Über and Careem have changed lives in Karachi, a city of 20 million people who struggle with public transport. It was hardly a surprise when everyone got angry that Sindh Transport Minister Awais Qadir Shah said they were suspending these services.
The minister said that these companies should share vehicle registration information and driver data with the government so they can verify if their documents are complete and the drivers have no criminal record. The UK has already done what the Sindh government is trying to do. In September 2017, London’s transport authority stripped Über of its license over public safety concerns, following complaints that the company was not screening drivers.
When the public reacted, the minister did a double take. He said he was misquoted and had just wanted to ensure public safety. But this isn’t the first time we’ve seen this kind of back-peddling. Last year, the previous transport minister had to take back his words when he made a similar pronouncement.
Government after government, including Shah’s that has been in power since 2008, have failed to fix Karachi’s broken public transport system. Über and Careem filled the gap. A growing middle class depended on these ride-hailing services to get to school and office. These services meant greater mobility for women, in particular. Besides moving people, these companies created jobs for tens of thousands of unemployed young men at a time when our economy hasn’t produced enough. This is also why the public has been angry.
There is nothing wrong in regularizing these services—Über, Careem and the IT industry agree. But the way the provincial government wants to go about this is a problem.
The minister has given these companies seven days to register all drivers. This means, these drivers who number in the tens of thousands, have to acquire their route permits and vehicle fitness certificates within a week. Given the government’s capacity to process such requests, it is nearly impossible to meet this target.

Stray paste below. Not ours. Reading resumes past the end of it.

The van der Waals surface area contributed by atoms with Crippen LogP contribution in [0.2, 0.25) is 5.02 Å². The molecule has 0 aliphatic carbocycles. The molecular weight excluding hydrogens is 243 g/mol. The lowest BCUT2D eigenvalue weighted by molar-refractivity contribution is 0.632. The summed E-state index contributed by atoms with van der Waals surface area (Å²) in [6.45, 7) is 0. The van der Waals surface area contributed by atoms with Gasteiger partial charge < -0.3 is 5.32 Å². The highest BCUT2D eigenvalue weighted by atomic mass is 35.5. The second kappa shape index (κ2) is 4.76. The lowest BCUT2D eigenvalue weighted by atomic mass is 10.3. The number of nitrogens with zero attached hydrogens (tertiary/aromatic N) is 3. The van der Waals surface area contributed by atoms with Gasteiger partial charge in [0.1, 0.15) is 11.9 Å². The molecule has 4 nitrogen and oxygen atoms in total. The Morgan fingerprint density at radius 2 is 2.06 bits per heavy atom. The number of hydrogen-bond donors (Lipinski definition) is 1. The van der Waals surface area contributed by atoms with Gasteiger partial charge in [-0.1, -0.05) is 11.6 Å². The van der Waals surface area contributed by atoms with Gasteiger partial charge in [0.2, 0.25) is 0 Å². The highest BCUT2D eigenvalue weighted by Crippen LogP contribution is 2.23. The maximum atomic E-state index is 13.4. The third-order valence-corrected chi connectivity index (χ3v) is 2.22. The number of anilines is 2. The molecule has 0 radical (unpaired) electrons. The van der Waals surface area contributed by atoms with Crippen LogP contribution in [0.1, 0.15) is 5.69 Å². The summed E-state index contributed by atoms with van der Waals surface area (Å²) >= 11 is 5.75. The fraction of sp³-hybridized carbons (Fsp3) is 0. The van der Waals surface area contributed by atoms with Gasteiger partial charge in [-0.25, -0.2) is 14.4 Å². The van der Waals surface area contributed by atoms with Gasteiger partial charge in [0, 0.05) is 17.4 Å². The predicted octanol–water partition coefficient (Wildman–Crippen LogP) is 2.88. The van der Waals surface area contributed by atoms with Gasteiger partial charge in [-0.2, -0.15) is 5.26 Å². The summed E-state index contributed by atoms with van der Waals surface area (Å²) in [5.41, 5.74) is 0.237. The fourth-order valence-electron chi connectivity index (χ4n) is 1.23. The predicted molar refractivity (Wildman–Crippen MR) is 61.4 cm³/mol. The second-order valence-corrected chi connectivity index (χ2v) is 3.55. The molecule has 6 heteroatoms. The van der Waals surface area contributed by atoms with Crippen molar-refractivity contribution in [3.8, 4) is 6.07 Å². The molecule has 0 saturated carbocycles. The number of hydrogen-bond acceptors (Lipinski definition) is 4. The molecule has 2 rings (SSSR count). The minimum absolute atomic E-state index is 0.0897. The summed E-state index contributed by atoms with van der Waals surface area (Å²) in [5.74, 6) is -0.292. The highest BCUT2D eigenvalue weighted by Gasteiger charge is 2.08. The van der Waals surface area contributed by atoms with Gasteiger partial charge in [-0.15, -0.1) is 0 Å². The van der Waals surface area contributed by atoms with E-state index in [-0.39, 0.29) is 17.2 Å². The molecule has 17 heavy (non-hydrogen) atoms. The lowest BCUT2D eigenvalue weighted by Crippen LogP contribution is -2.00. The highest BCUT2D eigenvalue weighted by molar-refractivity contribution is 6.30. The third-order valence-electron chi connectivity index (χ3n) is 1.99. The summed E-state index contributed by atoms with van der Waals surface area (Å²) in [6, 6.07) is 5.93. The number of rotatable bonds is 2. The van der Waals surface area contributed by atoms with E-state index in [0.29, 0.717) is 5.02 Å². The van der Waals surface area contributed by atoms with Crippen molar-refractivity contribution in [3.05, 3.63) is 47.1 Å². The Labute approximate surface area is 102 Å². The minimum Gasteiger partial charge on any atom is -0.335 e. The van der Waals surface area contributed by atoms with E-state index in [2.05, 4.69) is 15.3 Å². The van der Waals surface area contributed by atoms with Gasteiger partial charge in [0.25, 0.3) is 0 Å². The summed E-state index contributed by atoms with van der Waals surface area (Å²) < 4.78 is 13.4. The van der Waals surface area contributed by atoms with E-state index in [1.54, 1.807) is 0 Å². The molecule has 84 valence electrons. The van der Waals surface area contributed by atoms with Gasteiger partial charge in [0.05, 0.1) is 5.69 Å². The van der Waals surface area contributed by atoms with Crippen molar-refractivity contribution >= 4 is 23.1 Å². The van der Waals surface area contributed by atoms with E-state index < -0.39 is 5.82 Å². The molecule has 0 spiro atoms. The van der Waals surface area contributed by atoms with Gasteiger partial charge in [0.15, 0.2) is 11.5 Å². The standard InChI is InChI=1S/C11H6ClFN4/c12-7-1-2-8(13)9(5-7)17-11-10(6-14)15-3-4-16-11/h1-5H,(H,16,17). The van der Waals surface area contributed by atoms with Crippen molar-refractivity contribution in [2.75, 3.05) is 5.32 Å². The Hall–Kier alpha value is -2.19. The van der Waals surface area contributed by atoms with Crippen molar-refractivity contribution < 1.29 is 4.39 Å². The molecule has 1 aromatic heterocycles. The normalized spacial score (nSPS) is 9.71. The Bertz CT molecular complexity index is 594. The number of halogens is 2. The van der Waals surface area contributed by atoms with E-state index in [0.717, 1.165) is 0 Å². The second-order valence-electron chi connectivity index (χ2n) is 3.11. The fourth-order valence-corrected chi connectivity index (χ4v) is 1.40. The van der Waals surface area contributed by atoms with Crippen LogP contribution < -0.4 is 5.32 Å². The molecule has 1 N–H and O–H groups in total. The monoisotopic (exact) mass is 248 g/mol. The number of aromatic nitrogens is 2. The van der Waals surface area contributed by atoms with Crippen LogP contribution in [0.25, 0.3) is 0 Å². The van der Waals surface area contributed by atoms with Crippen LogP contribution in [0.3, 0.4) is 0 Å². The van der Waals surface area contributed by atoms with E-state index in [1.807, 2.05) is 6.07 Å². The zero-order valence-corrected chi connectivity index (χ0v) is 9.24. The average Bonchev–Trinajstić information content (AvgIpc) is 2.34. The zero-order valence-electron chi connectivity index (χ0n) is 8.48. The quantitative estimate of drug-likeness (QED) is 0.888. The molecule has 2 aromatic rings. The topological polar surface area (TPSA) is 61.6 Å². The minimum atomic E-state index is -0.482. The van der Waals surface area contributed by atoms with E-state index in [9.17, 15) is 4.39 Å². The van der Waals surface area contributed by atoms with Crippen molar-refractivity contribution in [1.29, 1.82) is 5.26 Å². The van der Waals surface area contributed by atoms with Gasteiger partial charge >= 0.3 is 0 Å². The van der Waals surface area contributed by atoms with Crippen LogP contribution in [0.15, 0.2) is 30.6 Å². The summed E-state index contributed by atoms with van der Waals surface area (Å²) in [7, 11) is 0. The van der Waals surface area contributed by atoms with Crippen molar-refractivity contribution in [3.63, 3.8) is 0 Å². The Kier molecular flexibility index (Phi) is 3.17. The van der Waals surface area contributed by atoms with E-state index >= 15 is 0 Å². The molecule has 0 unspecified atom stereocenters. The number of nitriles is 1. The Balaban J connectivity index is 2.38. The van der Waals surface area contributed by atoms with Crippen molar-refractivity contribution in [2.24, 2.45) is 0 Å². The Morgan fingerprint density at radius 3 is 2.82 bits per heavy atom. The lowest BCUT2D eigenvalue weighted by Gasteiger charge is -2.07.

What is an even bigger problem is that this exercise will only expose these drivers to harassment and bribery that taxi, rickshaw and bus drivers already face, in government offices and on the road. A rickshaw driver recently committed suicide because a law enforcer was extorting money from him.
Given the reputation of our police and the Sindh government’s transport department, this move will also discourage young people, students and even bankers or engineers often found driving Careem and Uber full- or part-time. The country cannot afford this at a time when two million people enter the job market every year. Careem says it will alone provide one million jobs by end of 2020. Given that our economy is heading for a slowdown, even half of that number will make a big impact.
The way the government handled this matter says that it did not do its homework and is disconnected with ground realities. Is it wise to issue statement without assessing their impact and implications?
It would be better to fix the system first and make rules before setting such ambitious deadlines. Plowing ahead without doing this only sends investors negative signals. There is a reason why Pakistan is so low down on the World Bank’s Ease of Doing Business Index (147 out of 190). This low ranking means the country’s regulatory environment is less conducive to starting and operating a business.
Only a week ago, the federal finance minister said he intended to bring PayPal to Pakistan. The country’s financial regulations are already under scrutiny from the international community (read FATF), which is screening our progress on fighting money laundering and terrorism financing. The Sindh government’s poor handling of technology and app-based services will only push that PayPal dream further away.
The Sindh government is referring to laws dating back to the 1950s and 1960s to regularize future technology when it should actually be doing the opposite. Industry experts say these laws are outdated and need to be updated if the country wants to come at par with the fast changing world of technology.
Other than signing a memorandum of understanding with these companies, the government has done no work on the structure or regulatory framework to regularize them. It would be better to first remove all regulatory hurdles and create a one-window facility for technology services and then set such ambitious deadlines.